I want to start by laying out five biblical propositions that form the basis of everything we can and must say about the Trinity. They are:
- 1. There is one God
2. There is a Person called the Father who is God
3. There is a Person called the Son who is God
4. There is a Person who called the Holy Spirit who is God
5. These three Persons are distinct (that is, the Father is not identical to the Son or Spirit, nor is the Son identical to the Spirit)
I would start by noting that to take (1) seriously is to affirm that there is only one divine nature. It should be clear that if there were two or more divine natures, then there would be no way to say that both are God. For if there were two, then the two natures would have to be different in some way, and then that would mean that one is God and the other is not. Further, if there were two or more divine natures, then (2)-(4) would not be true, or they would at least be meaningless, because the word “God” would have to mean different things in each sentence.
Second, notice that if there is only one divine nature, then it is common to all three Persons. Now, there are two ways we can take that sentence. First, we can say that the nature is common to the Persons in the sense that my wife and I have a common human nature. In this way of thinking, the divine nature is a really existent reality apart from any of the Persons themselves, and that the Persons have and in some sense exhibit that nature. To stick with my example, “humanity” is a really existent nature. My wife and I each have and exhibit it. But I would submit to you that this cannot be what we mean when we say that divine nature is common to all three Persons. Because if that were the case, we would have three beings exhibiting a common nature, which would be tri-theism. That would be in contradiction with (1).
Third, I would note that if there is only one nature, then there can be no distinction between the Persons at the level of nature. One common misconception to illustrate this: people often tend to think that the Father, Son, and Spirit all have their own wills, and that these three wills are “one” in the sense of being in agreement. But two distinct wills means two distinct natures. In fact, there is exactly one will in God, and that one will is common to all three Persons. In short, if we propose any distinction between the Persons that would require multiple natures, then that distinction is false and must be rejected.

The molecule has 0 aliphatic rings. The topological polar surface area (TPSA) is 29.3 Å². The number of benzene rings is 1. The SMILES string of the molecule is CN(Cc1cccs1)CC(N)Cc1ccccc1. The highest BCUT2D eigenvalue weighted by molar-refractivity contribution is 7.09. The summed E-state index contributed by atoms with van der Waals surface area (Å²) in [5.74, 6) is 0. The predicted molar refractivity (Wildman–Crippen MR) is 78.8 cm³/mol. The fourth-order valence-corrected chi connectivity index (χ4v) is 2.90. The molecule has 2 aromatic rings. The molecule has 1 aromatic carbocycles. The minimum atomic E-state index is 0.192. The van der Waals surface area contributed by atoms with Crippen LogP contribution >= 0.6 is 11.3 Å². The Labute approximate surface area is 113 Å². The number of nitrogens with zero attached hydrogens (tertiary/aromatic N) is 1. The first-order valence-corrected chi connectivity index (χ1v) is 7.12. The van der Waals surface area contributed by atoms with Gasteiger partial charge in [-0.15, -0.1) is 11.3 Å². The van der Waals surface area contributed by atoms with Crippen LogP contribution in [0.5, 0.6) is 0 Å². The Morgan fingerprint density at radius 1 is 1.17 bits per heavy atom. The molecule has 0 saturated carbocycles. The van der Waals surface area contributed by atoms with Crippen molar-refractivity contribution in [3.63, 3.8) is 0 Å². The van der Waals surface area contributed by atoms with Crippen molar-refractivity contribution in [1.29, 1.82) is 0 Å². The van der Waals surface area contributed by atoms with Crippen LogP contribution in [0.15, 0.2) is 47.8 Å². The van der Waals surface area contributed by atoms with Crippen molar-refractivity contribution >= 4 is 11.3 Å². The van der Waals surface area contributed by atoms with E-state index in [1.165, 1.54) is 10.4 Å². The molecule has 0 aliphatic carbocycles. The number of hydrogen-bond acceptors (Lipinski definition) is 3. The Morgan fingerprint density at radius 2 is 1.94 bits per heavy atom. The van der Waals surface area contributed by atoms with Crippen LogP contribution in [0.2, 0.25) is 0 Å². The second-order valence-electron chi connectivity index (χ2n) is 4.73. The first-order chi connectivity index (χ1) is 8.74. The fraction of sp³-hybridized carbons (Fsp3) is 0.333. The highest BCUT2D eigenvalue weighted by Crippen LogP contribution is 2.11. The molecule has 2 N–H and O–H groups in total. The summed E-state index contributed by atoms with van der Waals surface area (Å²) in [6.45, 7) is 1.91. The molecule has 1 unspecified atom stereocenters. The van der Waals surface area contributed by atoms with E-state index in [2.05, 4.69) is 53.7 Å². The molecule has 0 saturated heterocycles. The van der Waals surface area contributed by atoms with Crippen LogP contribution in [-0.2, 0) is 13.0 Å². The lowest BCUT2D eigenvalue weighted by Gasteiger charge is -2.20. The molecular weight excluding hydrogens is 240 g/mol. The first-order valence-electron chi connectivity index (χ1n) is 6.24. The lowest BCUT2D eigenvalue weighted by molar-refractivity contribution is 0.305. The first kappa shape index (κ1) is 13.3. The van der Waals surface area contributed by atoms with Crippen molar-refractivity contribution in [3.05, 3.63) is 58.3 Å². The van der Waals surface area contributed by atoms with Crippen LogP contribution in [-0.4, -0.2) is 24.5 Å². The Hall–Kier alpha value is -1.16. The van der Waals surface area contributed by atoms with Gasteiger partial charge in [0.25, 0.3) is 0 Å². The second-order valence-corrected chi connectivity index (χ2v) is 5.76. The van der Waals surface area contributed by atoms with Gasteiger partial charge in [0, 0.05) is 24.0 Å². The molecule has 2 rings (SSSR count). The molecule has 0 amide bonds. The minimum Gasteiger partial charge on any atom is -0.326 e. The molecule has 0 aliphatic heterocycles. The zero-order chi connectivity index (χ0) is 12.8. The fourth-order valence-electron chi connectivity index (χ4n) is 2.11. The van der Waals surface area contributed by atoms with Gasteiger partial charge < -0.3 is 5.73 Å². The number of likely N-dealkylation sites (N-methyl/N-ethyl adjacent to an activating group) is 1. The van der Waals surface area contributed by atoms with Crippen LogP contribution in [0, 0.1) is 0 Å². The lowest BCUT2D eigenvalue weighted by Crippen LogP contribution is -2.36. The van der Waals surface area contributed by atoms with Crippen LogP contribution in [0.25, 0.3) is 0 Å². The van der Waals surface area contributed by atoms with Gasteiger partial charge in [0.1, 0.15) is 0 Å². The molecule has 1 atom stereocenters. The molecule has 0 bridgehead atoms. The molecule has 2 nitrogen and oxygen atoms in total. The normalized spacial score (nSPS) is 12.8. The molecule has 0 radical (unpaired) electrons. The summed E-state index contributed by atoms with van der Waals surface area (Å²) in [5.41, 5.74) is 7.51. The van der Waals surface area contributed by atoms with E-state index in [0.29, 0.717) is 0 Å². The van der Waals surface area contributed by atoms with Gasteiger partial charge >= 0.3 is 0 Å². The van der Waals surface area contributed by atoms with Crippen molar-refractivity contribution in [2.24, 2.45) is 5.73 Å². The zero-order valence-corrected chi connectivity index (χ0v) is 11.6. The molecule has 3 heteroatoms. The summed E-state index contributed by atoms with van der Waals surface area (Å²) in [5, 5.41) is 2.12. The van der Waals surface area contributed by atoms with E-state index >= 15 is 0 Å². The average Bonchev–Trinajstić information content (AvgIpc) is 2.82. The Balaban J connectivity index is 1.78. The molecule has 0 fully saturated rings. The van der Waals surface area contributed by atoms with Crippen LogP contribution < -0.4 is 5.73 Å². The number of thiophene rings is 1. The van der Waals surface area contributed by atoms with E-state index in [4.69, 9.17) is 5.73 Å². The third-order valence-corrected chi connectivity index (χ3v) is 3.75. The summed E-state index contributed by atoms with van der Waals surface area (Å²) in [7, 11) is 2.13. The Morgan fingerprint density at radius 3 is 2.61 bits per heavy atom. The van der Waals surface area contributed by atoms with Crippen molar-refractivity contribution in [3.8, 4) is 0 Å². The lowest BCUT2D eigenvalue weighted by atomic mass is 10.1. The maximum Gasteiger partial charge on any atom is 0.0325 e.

So how can we distinguish between the Persons? Since we cannot distinguish at the level of nature, and since we cannot distinguish at the level of bodies (which is the way we distinguish between material entities of the same nature—you can distinguish between my wife and I even though we have a common nature because, while our nature is identical, we are different instances (different bodies) of that same nature, and so we are more than one; we are two), there is only one option left: we distinguish between the Persons via their relations.
Let me explain. In (2)-(4) above, we identified three Persons: Father, Son, and Spirit. The Father is related to the Son, and the terms “Father” and “Son” implicitly tell us something about their relationship. The Father’s relation is what we call “paternity.” The Son’s relation is what we call “filiation.” Where there is paternity, there is necessarily filiation, and where there is filiation, there is necessarily paternity. Paternity is not filiation, and filiation is not paternity, so this distinction in real. Yet the Scriptures tell us of a third relation. His name is “the Holy Spirit,” so we call that relation “spiration.” Now, this is important: the Son is begotten of and proceeds from the Father. So, too, does the Holy Spirit. But if the Son proceeds from the Father and the Spirit proceeds from the Father, then how do we distinguish between them? Remember, the only way we can distinguish between the Persons is via relations! This is why the Western Church claims that the Spirit proceeds from both the Father and the Son. So we see the three Persons are distinct by their relations only. The Father is the Father because He begets the Son; the Son is the Son because He is begotten by the Father; the Spirit is the Spirit because He proceeds from both the Father and Son.